Many relief organizations are looking for volunteer medical personnel to help with rescue and relief efforts. The following are some resources for physicians looking to volunteer.
Project HOPE, a nonprofit group that conducts land-based medical training, is looking for medical volunteers to join its team aboard the U.S. Navy hospital ship COMFORT. The ship is now arriving in the Gulf states with ACP Regent and past Chair of the Board of Governors Jeffrey P. Harris, FACP, on board as a volunteer.
Physician volunteers are needed for a second two-week rotation scheduled to start Sept. 26. The group is in particular need of specialists in anesthesia, orthopedics, cardiology, pathology, urology and pediatrics.
Project HOPE volunteers will work with Navy personnel to provide aid to hurricane survivors and with land-based organizations to facilitate the delivery of medicines and other first-aid supplies. Information on volunteering is on the group’s employment and volunteer page.
The HHS has set up a Web site to identify potential health care volunteers for assignments lasting 14 days or longer. Physicians and physician assistants are among those cited on the HHS’ list of top volunteer needs.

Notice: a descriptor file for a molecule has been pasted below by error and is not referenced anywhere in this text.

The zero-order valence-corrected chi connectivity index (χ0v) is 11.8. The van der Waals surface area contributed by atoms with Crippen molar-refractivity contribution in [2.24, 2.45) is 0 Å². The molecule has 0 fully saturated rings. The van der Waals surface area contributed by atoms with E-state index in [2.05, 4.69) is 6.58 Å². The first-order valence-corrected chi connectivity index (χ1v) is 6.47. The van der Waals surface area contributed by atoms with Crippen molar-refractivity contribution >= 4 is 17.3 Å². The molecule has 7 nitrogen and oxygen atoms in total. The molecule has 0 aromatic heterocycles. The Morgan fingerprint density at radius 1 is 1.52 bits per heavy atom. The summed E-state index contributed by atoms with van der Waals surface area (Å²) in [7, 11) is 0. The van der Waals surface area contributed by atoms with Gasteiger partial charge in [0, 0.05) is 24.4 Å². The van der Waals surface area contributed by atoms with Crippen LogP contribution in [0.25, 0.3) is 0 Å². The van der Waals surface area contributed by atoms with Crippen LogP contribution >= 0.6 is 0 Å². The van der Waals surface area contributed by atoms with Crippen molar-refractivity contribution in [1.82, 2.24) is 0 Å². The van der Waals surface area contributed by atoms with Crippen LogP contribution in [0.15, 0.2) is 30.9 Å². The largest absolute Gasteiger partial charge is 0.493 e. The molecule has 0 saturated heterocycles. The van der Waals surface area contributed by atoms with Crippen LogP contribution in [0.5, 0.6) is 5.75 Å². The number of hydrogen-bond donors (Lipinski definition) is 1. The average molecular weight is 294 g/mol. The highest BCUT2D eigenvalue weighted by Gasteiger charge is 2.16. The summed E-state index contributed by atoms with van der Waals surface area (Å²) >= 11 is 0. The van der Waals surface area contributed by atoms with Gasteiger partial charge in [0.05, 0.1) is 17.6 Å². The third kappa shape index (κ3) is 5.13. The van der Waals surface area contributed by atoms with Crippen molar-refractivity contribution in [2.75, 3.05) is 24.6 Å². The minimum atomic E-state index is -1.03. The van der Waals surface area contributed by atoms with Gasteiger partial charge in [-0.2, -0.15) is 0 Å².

Volunteers must be healthy enough to withstand such conditions as 12-hour shifts, austere conditions (living in tents, no showers) and long periods of standing. The government will cover volunteers’ travel and daily living costs and will provide liability coverage under the Federal Tort Claims Act. Volunteers are required to have Hepatitis B and tetanus/diphtheria immunizations.
Those wishing to volunteer should follow the "Donate and Volunteer" link on the HHS’ Web site to fill out an application. For more information, call the Hurricane Katrina volunteer call center at 866-KATMEDI.
The State of Louisiana has posted an urgent request for volunteers to help with relief efforts. Those wishing to do so are asked to fill out an online form with details of contact information, availability and areas of expertise. Volunteers will be contacted as needs arise.
Annals.org has posted a Hurricane Katrina resource page with updated information for physicians who want to help with hurricane relief efforts.
The CDC has issued interim immunization recommendations to protect against disease outbreaks in the aftermath of Hurricane Katrina.
Adults in affected areas should be vaccinated according to recommended schedules, the CDC said in a Sept. 5 health advisory. If records are not available, the following immunizations are recommended: